O ΣΥΛΛΟΓΟΣ ΜΑΣ
Ο Σύλλογος Αποφοίτων του Αμερικανικού Κολλεγίου Ελλάδος (ACG) ιδρύθηκε το 1928 από τους αποφοίτους του Pierce. Σκοπός του είναι η εκπροσώπηση, η υποστήριξη και η δικτύωση όλων των αποφοίτων μελών. Το 1981, διατηρώντας τους ίδιους σκοπούς, τροποποίησε το καταστατικό του και συμπεριέλαβε τους πτυχιούχους DEREE μεταξύ των μελών του.
Σήμερα, παρότι η έδρα του Συλλόγου είναι στην Αθήνα, χιλιάδες μέλη του ζουν και διαπρέπουν επαγγελματικά σε δεκάδες χώρες σε όλο τον κόσμο αποτελώντας τους καλύτερους πρεσβευτές των ποιοτικών εκπαιδευτικών προγραμμάτων του Αμερικανικού Κολλεγίου Ελλάδος (ACG). Το Σχολείο δίνει την δυνατότητα στους μαθητές να αποκτήσουν γερές βάσεις γνώσεων στο αντικείμενο της επιλογής τους, να σκέφτονται δημιουργικά, να μιλούν άπταιστα αγγλικά και να χρησιμοποιούν τις νέες τεχνολογίες, όλα δηλαδή τα εργαλεία για την επαγγελματική τους επιτυχία.
Από το 1928 ως σήμερα, 95 χρόνια ιστορίας δεν μπορούν να περιγράφουν λεπτομερώς σε μια ιστοσελίδα. Πολλές εκδηλώσεις έχουν παραλειφθεί για λόγους συντομίας και το πιο σημαντικό, δεν κατέστη δυνατό να αναγραφούν τα ονόματα όλων των μελών που εργάστηκαν εθελοντικά πολλές ώρες για τον Σύνδεσμο σε Διοικητικά Συμβούλια και/ή Επιτροπές, αποστολές κλπ.
Το ΔΣ δεν αποτελείται μόνο από Προέδρους που αναφέρονται εδώ για τη θητεία που έχουν υπηρετήσει. Υπάρχουν πολλά μέλη του ΔΣ, των οποίων ο ενθουσιασμός, η φαντασία και η αφοσίωση κράτησαν τον Σύλλογο ζωντανό.
Είναι σημαντικό να αποτίσουμε φόρο τιμής στον ρόλο που διαδραμάτισαν όλοι οι απόφοιτοι όλα αυτά τα χρόνια, οι οποίοι ήταν και συνεχίζουν να είναι ισχυροί δεσμοί μεταξύ του Συλλόγου και του δικού μας ALMA MATER.
The Association is established.
The first statutes in English are compiled with an emphasis on the granting of scholarships for the school.
The Association officially becomes a corporation with a 9 member Board. The first alumni lunch, the Banquet, is organized and established as an annual event in honor of alumni, with the sole exception of the years of occupation.
During the first days of the war, the Association, having made an appeal for help to all graduates at home and in the U.S., offers substantial assistance in the form of money and personal help, thanks to graduates.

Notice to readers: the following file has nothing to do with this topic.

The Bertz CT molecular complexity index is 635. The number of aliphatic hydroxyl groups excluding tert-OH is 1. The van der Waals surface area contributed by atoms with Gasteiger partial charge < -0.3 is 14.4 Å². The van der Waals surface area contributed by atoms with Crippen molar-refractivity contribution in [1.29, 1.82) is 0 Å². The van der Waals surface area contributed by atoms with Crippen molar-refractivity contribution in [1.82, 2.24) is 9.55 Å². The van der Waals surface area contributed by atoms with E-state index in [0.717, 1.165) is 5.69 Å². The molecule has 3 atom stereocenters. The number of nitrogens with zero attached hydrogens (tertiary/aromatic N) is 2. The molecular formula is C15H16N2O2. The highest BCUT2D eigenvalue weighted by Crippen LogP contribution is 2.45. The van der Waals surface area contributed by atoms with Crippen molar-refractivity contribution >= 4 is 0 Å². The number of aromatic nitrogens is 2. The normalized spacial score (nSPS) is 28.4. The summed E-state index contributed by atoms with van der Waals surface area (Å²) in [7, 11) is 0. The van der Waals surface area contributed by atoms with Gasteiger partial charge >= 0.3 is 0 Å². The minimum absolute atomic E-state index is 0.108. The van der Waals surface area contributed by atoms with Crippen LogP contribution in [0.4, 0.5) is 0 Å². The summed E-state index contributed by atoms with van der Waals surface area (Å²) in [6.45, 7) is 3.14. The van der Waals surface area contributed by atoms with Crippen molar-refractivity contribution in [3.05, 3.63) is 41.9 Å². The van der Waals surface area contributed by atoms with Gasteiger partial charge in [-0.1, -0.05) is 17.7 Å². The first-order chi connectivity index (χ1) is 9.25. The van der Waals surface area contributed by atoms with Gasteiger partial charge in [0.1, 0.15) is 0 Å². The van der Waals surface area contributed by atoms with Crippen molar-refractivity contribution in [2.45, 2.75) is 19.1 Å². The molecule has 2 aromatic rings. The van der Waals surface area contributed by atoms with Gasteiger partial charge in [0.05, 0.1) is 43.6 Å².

During the occupation, the Association with little means at its disposal, helps families with missing persons and founds a soup kitchen to feed children.
The Association restarts functioning normally, with elections, boards and committees; procedures that had ceased during the 4 years of war and occupation. The Association doesn’t have its own offices, therefore, Board meetings are held at graduates’ homes.
The Association founds an English language night school for employed females.
Attempts are made to create an alumni core in Cyprus, similar to the one that had been created in the United States.
The Mills Prize is established, awarded each year to a graduate of the College who is distinguished not only for his/her academic performance but also for his/her spirit of cooperation and ethos.
The Association responds to the events occurring in Cyprus by sending protest resolutions to hundreds of American and European universities as well as to international organizations. It also enlists the help of alumni in America and raises awareness of the great national problem worldwide.
At that time, the Board sets the objective to bring graduates together via committees and events organized, both cultural and social. In addition, the Board strives to raise money for scholarships with the assistance of its members. Until 1968, they have offered over 100 scholarships, partial or complete.
The social events of the time manage to raise enough money for the purposes of the Association. Simultaneously, the Association, being a woman’s group, participates in the National Council of Women as well as in international clubs.
The President of the Association, by invitation of the State Department, travels to America and takes part in an international women’s club meeting. That year, at the International Conference on women’s rights in Mexico, Greece participates with 5 representatives: three of whom are graduates of our school.
The Association helps the Welfare School to not only be shut down by the then Ministry of Welfare but also to overcome their internal operational problems by offering money along with volunteer work.